Security specialist offers advice

  • Sep. 19, 2008 11:00 a.m.

People tend to feel their home is their castle and that no one would dare break in, RCMP told islanders at a recent meeting. Auxiliary Constable Bill Keating from Prince Rupert made a presentation on home security in Masset on Aug. 1 at the Howard Phillips Hall, but not many people came. “People are lackadaisical until someone breaks in,” he said. “You can lose TV, VCR or toaster, anything like that can be replaced,” he said. But what can’t be restored is the sense of security a person has about their home. His job is crime prevention related and he helps people ensure their home is secure. Some of the tips he presented at the meeting include: ensuring one has a solid core front door with a dead bolt; installing lockable windows; and keeping all tools or ladders that could be used to break into a home locked up. Basement windows covered by shrubbery offer a hiding spot for criminals but motion sensing lights in the yard can be a deterrent. He says that many break-ins are perpetrated by people who know the homeowners. “If someone wants to break in and get something, they will, no matter what, if they really want it,” he said. But most break and enters are carried out by people who want money for drugs and alcohol. Const. Keating said never to confront a person who is breaking into your home. “These people are usually desperate. They risked breaking into your home and will do whatever it takes to get away,” he says. “Leave the police to deal with the person. That’ s their job.”

Just Posted

Maritime Museum project receives legacy grant

A special project of the Dixon Entrance Maritime Museum Society has been… Continue reading

Richardson Ranch celebrating 100 years of family and ranching in Haida Gwaii

Tlell Polled Hereford’s continue to win awards while the ranch becomes a popular spot for visitors

Indigenous voices finally heard with final MMIWG report, says Northwest B.C. advocate

The report contains more than 200 recommendations to multiple levels of government

Sustainble economy flourishing in Haida Gwaii and Great Bear Rainforest thanks to First Nations investments

From 2008-2018, funding initiatives led to more than $286 million in new investments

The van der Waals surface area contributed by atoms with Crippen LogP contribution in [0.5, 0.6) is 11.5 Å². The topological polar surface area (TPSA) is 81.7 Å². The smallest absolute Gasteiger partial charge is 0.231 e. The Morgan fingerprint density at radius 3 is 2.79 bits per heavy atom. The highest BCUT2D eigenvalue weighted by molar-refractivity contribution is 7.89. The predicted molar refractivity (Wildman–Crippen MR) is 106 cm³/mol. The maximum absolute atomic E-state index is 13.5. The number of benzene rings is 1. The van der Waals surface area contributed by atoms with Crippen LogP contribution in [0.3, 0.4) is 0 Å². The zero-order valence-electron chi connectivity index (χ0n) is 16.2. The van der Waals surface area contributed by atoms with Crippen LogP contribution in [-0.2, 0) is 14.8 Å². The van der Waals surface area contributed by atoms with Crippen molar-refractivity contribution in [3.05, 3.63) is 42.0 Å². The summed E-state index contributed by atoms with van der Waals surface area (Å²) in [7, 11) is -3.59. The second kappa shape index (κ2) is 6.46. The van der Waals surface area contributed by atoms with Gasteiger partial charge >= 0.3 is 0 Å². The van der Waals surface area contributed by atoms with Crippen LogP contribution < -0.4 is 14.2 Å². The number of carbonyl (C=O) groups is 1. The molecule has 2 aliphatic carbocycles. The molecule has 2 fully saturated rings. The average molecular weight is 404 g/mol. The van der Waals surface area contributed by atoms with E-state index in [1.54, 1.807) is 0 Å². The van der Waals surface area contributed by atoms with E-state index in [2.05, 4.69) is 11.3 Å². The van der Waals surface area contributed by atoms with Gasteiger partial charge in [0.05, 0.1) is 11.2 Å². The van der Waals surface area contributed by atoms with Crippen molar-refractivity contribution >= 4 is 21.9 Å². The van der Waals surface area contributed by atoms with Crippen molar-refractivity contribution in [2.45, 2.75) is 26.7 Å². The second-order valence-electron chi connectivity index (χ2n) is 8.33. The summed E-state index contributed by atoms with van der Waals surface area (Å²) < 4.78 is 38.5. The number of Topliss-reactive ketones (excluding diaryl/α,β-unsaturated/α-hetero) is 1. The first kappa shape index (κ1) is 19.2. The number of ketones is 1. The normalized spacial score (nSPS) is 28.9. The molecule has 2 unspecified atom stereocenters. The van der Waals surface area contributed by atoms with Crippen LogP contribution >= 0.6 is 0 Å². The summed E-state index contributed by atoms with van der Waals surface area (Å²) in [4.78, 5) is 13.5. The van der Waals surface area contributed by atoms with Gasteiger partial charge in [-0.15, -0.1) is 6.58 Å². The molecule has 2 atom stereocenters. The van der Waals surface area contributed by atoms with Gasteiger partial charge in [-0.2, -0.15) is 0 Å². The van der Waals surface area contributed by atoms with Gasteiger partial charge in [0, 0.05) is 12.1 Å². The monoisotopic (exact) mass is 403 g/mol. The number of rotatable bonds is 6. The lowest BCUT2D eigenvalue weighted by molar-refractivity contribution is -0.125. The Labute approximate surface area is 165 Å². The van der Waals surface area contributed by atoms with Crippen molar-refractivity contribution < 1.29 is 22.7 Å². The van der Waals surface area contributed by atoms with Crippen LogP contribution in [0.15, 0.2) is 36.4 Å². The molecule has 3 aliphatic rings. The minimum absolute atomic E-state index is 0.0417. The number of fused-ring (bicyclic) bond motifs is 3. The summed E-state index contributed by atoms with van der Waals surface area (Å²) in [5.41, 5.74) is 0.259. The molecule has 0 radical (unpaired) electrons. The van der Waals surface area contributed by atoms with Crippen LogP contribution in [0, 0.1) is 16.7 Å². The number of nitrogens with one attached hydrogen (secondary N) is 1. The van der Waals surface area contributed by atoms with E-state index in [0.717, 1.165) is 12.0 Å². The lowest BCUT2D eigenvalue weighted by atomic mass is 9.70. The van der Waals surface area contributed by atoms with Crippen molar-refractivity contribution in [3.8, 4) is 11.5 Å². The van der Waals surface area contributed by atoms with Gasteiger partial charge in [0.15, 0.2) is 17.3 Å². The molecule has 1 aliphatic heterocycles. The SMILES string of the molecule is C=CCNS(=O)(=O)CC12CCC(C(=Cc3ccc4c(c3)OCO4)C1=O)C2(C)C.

New exhibit at Haida Gwaii Heritage Centre, Kay Llnagaay

Ubiquitous Cocoons: My metamorphosing life by Kathy Pick will be running until Sept. 1, 2019

First ever Nisga’a mortuary totem pole unveiled in Prince Rupert cemetery on Father’s Day weekend

The pole was unveiled at Fairview Cemetery in honour of the late Robert Tait, renowned carver

Coroner’s report confirms suicide in Ben Kilmer case

2018 disappearance sparked massive search

Eight U.S. senators write to John Horgan over B.C. mining pollution

The dispute stems from Teck Resources’ coal mines in B.C.’s Elk Valley

Threats charge against Surrey’s Jaspal Atwal stayed

Atwal, 64, was at centre of controversy in 2018 over his attendance at prime minister’s reception in India

Anti-vaxxer Robert F. Kennedy Jr. to speak in Surrey

He’s keynote speaker at Surrey Environment and Business Awards luncheon by Surrey Board of Trade Sept. 17

Otters devour 150 trout at Kootenay hatchery

The hatchery has lost close to 150 fish in the past several months

B.C. church’s Pride flag defaced for second time in 12 days

Delta’s Ladner United Church says it will continue to fly the flag for Pride month

Update: Two shot, two arrested at Toronto Raptors victory rally

The team and several dignitaries, including Justin Trudeau, remained on stage

Oil and gas sector cautious as deadline on Trans Mountain decision nears

Trudeau government expected to announce whether it will approve pipeline for second time on Tuesday

Most Read